ripe coffee roasters logo

This month our La Marzocco Roaster in Residence is Ripe Coffee Roasters from Petone in Lower Hutt. For the entire month of February, we will be sharing their coffee with our guests at our Auckland showroom and we’ll even be giving a complimentary bag of their house blend “The Settler” with every home machine purchased throughout the month.

 

Cate Hall (owner, director & accounts) and Jason Hall (owner, director & technician)

 

 

We spoke with Ripe Coffee Roaster’s owner, director and technician, Jason Hall, to find out more about their story and the coffee they’ll be sharing with us this month.

 

Tell us about the espresso you’ve chosen to feature during your La Marzocco Roaster in Residence tenure.

The espresso we have chosen to feature is our house blend “Settler”. We wanted to feature a coffee that we crafted; a blend that represents Ripe, who we are we are and what we are about. I always like to try other roasters’ espresso blends to benchmark their coffee, it’s always a better representation of them than a single origin. The name Settler comes from Petone which is where we are based and where the early settlers first arrived in New Zealand. The current Settler blend consists of five different origins, one natural and four washed:

  • Brazil Filomena Natural
  • Indonesia West Java
  • Ethiopia Yirgacheffe 2 Wenago
  • Colombia Gaitania
  • Nicaragua Dipilto

 

the settler ripe coffee roasters

 

This coffee is pre-blended and roasted on our 30kg Swaldo roaster in 15kg batches over 12 minutes. The Colombia and Nicaragua are a nice base to the blend with good caramels and chocolate; then the Ethiopia Yirgacheffe bumps up the acidity and adds a little citrus zing. The Indonesian Java puts in a little sweetness and spice and finally, the Brazil rounds the cup out with a smooth and creamy finish.

 

What’s the recommended espresso recipe for these beans?

There are two different options; one being a shorter extraction and one with a higher yield.

1:2 Ratio – 18g in and 38g out
Gives notes of berries, stonefruit, soft caramel and cocoa

1:1.5 Ratio – 18g in and 29g out
Gives a more intense result with darker notes of date, port wine, dark chocolate and dark caramel

 

You came from a background in motorcycle engineering. What motivated you to make the switch to coffee?

I’m a guy who makes my hobbies my work. My motorcycle career began when I left school and completed an apprenticeship as a motorcycle mechanic. Seven years later, this led to an opportunity where I worked in the MotoGP World Championship which meant I spent six years in Europe. Between events, we would then travel around Europe and frequently visit cafes and restaurants. I particularly enjoyed Italy and Spain for their coffee and became caught up in each experience I had. With this being the mid-nineties, the coffee and cafe scene in New Zealand was starting to kick off at the same time. Nonetheless, I met my wife Cate in Northern Ireland in 1997 yet in the same year I bought an old building in Jackson Street, Petone. Over the next few years, Cate and I plotted and schemed, got married, had our daughter and decided to make a break for New Zealand and open a cafe in Petone. With Cate’s background in nutrition and my passion for coffee, we grew the cafe and soon after started roasting our own coffee. Now we have established four cafes in Wellington, a range of wholesale customers using Ripe Coffee and are constantly innovating to develop the business in the ever-changing market.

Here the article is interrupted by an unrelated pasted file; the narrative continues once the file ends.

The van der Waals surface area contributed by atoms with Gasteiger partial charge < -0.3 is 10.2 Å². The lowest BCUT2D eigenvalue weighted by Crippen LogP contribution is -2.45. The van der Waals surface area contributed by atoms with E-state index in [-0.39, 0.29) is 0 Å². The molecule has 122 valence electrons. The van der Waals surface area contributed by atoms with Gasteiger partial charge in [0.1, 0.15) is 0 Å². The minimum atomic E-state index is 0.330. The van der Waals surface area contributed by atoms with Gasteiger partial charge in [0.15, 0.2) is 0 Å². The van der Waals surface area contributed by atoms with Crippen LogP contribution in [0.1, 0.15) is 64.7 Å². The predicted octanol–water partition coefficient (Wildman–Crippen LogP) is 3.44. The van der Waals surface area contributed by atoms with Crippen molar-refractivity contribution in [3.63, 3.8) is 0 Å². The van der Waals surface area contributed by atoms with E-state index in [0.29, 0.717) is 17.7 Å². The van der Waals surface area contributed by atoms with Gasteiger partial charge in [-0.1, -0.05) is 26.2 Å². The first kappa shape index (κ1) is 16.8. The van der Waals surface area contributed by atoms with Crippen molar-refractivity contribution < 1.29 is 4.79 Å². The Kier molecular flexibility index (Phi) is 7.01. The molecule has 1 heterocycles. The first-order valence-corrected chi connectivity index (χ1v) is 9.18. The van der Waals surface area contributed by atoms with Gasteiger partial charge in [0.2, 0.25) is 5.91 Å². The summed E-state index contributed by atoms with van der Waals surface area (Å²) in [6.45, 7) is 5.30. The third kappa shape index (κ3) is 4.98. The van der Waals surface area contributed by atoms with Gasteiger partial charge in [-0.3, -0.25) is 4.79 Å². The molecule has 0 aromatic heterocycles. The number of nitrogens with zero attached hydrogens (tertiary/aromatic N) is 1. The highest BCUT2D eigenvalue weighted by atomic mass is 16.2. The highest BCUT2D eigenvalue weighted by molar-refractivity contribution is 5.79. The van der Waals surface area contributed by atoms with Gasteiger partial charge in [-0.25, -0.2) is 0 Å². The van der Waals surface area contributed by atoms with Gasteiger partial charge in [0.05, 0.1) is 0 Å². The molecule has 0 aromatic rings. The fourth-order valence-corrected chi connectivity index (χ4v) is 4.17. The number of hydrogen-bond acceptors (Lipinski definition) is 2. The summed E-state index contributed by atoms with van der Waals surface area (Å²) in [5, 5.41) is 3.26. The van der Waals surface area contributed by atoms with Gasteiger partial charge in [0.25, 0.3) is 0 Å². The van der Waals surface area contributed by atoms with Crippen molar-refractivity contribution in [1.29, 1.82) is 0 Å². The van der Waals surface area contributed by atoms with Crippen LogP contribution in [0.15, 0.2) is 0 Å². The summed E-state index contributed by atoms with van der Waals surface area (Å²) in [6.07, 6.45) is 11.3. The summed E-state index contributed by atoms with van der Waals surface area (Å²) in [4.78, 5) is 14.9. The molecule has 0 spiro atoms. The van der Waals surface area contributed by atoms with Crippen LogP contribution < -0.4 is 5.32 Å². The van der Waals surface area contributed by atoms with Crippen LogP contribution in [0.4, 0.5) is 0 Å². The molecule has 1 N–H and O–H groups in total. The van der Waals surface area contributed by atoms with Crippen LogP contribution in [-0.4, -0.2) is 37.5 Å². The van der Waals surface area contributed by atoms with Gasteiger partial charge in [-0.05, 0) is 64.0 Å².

Ripe Coffee Roasters

 

How did Ripe get started?

Ripe Coffee started out the back of our cafe in Jackson Street, ‘Go Bang Espresso’. We set up in 2001 with a Turkish Roaster and four sacks of green coffee. In those days there were no books and nothing on the line; so, it was more a case of spending an hour with a coffee roaster watching him, asking questions and then having a go. Having worked on the espresso machine for a year and a half prior, and having my mechanical background definitely set us off on the right path. The emerging coffee scene through the early part of the 2000s was great to help establish the business and the cafe had a good name, which then helped with organic growth within Wellington and New Zealand.

 

Can you tell us more about the coffee producers and why it’s important for you to know the story behind each coffee that you roast?

When we started out in coffee there was only one main supplier to source your green coffee from. This was ok at the time but as the industry grew it became apparent that everyone was using the same coffee and there was very little difference between each roaster. This set us out on a journey of sourcing our own coffee.

It has been an interesting and informative journey as we established a new relationship with an American coffee broker and ventured into sourcing directly with Indonesia and Myanmar. We discovered that it’s the relationship that’s most important, not a certification or label, and the ability to visit the farms and see first hand the issues faced by those farmers. Each country and region have their own problems and while we aren’t going to be able to fix them all, providing certainty and building these relationships can go a long way in improving futures.

 

Jason Hall and Coffee Trees

 

If someone falls in love with your coffee during the month of February, how can they keep stocked up? Where can they buy it for their home machines?

The best place to find and buy our coffee is on our website where we also break down the components and provide profiles of our single origin coffees. We have four cafes in Wellington where you can be served Ripe Coffee – Hauora, Microlot, Origin and Small Batch. We also have a range of cafes across NZ stocking Ripe so keep an eye out!

 

 

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